Caring for a loved one with Alzheimer’s can be challenging, even on the good days. The Lakeside Manor, Alzheimer’s Care San Diego program has taught us that communication issues are often at the core of family member challenges. Luckily, there are things you can do to help conversations flow more smoothly and ensure that your loved one can understand the point you are trying to convey and get their own points across as well. Alzheimer’s affects each person differently so some of the tips provided here may not apply to your particular situation. Keep experimenting until you find the perfect combination to meet your loved one’s needs. 

Familiarize Yourself with the Condition 

Online Research Alzheimer's

The more you know about Alzheimer’s, the better you will be able to accommodate your loved one’s needs. The next time you take your loved one to visit their doctor, come prepared with questions and concerns. Your loved one’s doctor should be more than willing to discuss the condition with you in detail. If they are unable or unwilling to give you the time and attention you need, it may be time to find a more accommodating doctor. 

Greet the Person by Name 

Many people who suffer from Alzheimer’s have difficulty maintaining their sense of identity as they lose grasp on their memories. Always greet the person by name and continue to use their name throughout the conversation. Not only will this help them maintain their identity, but it is also just common courtesy and respect. 

Introduce Yourself 

Your loved one may have difficulty remembering who you are. Introduce yourself each time you see them. You may wish to add qualifiers as well, like “your sister Nancy’s son” or “your friend from XYZ University” to help them grasp who you are. Try not to take it personally if your loved one doesn’t remember you, even if you visit frequently. It is not a slight against you; this is just part of the disease.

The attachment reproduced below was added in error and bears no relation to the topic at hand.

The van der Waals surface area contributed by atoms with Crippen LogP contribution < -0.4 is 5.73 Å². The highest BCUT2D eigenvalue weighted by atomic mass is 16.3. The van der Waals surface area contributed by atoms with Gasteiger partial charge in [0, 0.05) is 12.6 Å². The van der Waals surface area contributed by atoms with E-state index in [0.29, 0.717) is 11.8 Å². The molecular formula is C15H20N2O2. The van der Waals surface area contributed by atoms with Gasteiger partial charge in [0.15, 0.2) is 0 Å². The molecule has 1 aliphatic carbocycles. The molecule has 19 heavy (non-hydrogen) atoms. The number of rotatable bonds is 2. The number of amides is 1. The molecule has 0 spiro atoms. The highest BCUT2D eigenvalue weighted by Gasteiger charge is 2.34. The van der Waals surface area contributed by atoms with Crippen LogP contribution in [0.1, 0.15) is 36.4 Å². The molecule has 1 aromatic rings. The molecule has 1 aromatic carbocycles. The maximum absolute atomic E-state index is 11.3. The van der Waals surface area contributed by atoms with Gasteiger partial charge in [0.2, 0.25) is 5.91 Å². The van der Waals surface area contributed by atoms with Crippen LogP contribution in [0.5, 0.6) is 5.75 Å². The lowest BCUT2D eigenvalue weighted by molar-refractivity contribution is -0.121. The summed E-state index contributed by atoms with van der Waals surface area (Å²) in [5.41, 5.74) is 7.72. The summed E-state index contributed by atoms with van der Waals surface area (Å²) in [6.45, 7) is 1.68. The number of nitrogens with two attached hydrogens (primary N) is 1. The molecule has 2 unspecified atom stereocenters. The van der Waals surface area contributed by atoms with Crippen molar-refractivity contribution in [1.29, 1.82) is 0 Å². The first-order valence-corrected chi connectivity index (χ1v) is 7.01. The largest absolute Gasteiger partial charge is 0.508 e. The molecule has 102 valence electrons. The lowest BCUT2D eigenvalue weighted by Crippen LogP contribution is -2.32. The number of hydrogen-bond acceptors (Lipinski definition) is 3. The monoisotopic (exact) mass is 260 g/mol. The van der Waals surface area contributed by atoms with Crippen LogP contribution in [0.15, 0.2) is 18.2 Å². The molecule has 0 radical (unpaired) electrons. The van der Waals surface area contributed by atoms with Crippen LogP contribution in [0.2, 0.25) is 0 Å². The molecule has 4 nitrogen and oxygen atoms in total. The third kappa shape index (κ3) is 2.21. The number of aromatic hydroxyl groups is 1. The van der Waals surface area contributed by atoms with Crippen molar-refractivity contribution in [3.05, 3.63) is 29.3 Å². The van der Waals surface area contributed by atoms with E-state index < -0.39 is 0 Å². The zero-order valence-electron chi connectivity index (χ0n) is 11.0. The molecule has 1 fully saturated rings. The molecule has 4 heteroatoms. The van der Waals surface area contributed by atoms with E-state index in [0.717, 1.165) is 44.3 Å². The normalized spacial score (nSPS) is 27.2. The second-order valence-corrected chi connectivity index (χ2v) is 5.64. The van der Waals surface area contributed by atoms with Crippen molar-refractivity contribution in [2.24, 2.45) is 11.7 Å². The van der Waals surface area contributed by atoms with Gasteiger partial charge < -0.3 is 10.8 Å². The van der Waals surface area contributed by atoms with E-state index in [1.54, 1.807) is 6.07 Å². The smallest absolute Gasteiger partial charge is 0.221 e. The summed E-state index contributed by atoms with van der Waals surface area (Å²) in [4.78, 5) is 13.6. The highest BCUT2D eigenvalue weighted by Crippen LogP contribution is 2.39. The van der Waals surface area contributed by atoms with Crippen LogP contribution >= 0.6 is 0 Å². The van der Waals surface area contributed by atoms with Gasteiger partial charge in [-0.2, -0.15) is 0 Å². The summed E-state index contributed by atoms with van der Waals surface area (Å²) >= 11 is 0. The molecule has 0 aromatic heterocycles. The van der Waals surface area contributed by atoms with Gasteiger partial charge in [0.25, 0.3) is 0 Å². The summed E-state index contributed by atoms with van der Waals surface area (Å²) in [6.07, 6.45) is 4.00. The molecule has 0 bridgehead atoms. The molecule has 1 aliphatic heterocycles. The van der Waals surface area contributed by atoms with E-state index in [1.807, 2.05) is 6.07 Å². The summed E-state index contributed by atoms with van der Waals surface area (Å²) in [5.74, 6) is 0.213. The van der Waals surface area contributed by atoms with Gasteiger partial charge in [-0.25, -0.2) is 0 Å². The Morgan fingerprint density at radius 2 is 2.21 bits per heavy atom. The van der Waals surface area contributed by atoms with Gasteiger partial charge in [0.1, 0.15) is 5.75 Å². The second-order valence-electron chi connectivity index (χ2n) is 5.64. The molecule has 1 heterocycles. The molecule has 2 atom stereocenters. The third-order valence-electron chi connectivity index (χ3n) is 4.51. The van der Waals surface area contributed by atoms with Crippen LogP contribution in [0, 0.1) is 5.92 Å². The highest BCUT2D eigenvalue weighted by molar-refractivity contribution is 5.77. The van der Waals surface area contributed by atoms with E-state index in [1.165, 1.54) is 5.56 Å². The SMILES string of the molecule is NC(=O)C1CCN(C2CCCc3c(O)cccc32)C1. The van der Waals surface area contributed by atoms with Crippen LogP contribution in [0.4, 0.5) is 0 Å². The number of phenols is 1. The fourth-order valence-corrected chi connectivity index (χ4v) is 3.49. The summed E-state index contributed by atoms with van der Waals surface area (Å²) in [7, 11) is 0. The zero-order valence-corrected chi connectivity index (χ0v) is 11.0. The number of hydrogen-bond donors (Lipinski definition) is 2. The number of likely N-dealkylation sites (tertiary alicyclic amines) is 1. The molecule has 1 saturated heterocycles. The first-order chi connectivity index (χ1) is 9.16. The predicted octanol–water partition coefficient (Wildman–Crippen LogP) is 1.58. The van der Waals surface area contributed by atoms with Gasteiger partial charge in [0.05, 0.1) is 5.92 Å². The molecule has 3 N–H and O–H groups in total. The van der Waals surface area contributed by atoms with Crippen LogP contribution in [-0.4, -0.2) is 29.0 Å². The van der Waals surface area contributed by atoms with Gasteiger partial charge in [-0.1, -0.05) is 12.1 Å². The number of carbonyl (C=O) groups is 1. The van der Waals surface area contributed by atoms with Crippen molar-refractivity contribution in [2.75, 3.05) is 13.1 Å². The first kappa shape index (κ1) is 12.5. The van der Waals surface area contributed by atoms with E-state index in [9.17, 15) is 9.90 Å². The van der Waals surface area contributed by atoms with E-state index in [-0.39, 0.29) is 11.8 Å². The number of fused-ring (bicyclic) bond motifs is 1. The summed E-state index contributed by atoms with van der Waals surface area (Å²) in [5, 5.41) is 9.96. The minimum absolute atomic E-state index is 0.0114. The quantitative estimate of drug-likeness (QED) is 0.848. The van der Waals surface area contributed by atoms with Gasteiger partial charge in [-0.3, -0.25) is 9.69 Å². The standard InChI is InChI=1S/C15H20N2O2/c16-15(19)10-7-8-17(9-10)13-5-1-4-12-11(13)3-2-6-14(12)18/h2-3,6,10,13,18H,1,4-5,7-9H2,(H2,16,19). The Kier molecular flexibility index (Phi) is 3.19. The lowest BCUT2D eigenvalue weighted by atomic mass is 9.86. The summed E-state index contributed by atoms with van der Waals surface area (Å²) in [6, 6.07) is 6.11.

Minimize Distractions 

For people with Alzheimer’s, just having a conversation is challenging enough. Try to choose a location that has as few distractions as possible. Turn off the TV and face away from other people nearby when possible. The fewer distractions there are in the environment, the better your loved one will be able to follow the conversation and stay engaged. Keep conversations one-on-one whenever possible. Conversations with multiple speakers are more difficult for those with Alzheimer’s to follow. 

Speak in Short Sentences 

Your loved one’s attention span is likely incredibly short so use short, simple sentences as much as you can. Try to avoid telling long, complicated stories, as your loved one will have difficulty keeping track of the details. Instead, stick with just one main idea per sentence to give them the best chance of understanding. Proceed through the story in a step-by-step manner, stopping regularly to make sure your loved one is following along. 

Be Patient 

Have Patience

When having a conversation with a person with Alzheimer’s, you will probably have to repeat yourself frequently. Don’t get annoyed by this; your loved one is just trying to understand what you are saying. Your loved one will likely repeat themselves often as well, telling the same story over and over. Don’t discourage them, even if you have heard the same story ten times in one day. You don’t want to embarrass the person or make them feel uncomfortable talking to you. 

Ask Direct Questions 

When asking questions, it is best to stick with those that have yes or no answers in order to keep things as simple as possible. Asking open-ended questions may confuse a person with Alzheimer’s and make it difficult for them to work out how to respond. With yes-or-no questions, you can guide the conversation slowly so they are able to follow. 

Avoid Pointing Out Difficulties 

Try to avoid drawing attention to your loved one’s shortcomings. Asking questions like, “Don’t you remember?” can make your loved one feel uncomfortable. The end result is that they may become withdrawn and avoid conversation, which is the opposite of what you want. Instead, do your best to be as accommodating and patient as possible so that your loved one feels comfortable talking to you. The easier the conversation is, the more likely that your loved one will remain engaged and interested. 

Consider an Alzheimer’s Care San Diego Facility

Dementia Professional Care

If you start to find that caring for your loved one with Alzheimer’s is becoming more difficult than you can manage on your own, it may be time to think about placing them in a home where they can receive the expert care they need. Here at Lakeside Manor, we provide dedicated Alzheimer’s care in San Diego. Our caregivers are highly trained to give your loved one the care and attention they deserve. 

We strive to create an environment that is as home-like as possible, and we encourage friends and family members to come and visit as often as they like. We want our residents to still feel connected to the people who have been a part of their lives. We welcome you to get in touch with us to learn more about our services and to schedule a tour of our inviting facility. Call us today to get started.